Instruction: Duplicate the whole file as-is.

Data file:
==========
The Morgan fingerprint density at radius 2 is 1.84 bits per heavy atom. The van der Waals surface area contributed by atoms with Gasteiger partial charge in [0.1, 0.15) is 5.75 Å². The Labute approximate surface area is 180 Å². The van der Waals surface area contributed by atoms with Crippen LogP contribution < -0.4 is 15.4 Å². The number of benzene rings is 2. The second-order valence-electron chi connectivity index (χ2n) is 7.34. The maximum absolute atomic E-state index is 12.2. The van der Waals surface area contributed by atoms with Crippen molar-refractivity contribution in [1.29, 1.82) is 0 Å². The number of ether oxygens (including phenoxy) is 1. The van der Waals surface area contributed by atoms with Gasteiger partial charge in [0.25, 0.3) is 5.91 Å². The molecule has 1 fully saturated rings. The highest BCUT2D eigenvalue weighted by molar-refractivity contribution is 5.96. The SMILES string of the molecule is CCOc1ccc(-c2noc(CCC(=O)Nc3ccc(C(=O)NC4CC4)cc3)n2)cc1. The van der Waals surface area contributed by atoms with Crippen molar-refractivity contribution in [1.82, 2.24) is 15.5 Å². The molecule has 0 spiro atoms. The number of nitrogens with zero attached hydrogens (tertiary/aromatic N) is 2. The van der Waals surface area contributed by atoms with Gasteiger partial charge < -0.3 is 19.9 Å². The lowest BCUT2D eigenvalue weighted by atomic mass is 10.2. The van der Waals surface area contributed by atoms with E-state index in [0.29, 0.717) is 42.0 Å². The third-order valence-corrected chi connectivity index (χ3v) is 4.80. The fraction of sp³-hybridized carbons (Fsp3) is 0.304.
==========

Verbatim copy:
The Morgan fingerprint density at radius 2 is 1.84 bits per heavy atom. The van der Waals surface area contributed by atoms with Gasteiger partial charge in [0.1, 0.15) is 5.75 Å². The Labute approximate surface area is 180 Å². The van der Waals surface area contributed by atoms with Crippen LogP contribution < -0.4 is 15.4 Å². The number of benzene rings is 2. The second-order valence-electron chi connectivity index (χ2n) is 7.34. The maximum absolute atomic E-state index is 12.2. The van der Waals surface area contributed by atoms with Crippen molar-refractivity contribution in [1.29, 1.82) is 0 Å². The number of ether oxygens (including phenoxy) is 1. The van der Waals surface area contributed by atoms with Gasteiger partial charge in [0.25, 0.3) is 5.91 Å². The molecule has 1 fully saturated rings. The highest BCUT2D eigenvalue weighted by molar-refractivity contribution is 5.96. The SMILES string of the molecule is CCOc1ccc(-c2noc(CCC(=O)Nc3ccc(C(=O)NC4CC4)cc3)n2)cc1. The van der Waals surface area contributed by atoms with Crippen molar-refractivity contribution in [1.82, 2.24) is 15.5 Å². The molecule has 0 spiro atoms. The number of nitrogens with zero attached hydrogens (tertiary/aromatic N) is 2. The van der Waals surface area contributed by atoms with Gasteiger partial charge < -0.3 is 19.9 Å². The lowest BCUT2D eigenvalue weighted by atomic mass is 10.2. The van der Waals surface area contributed by atoms with E-state index in [0.29, 0.717) is 42.0 Å². The third-order valence-corrected chi connectivity index (χ3v) is 4.80. The fraction of sp³-hybridized carbons (Fsp3) is 0.304.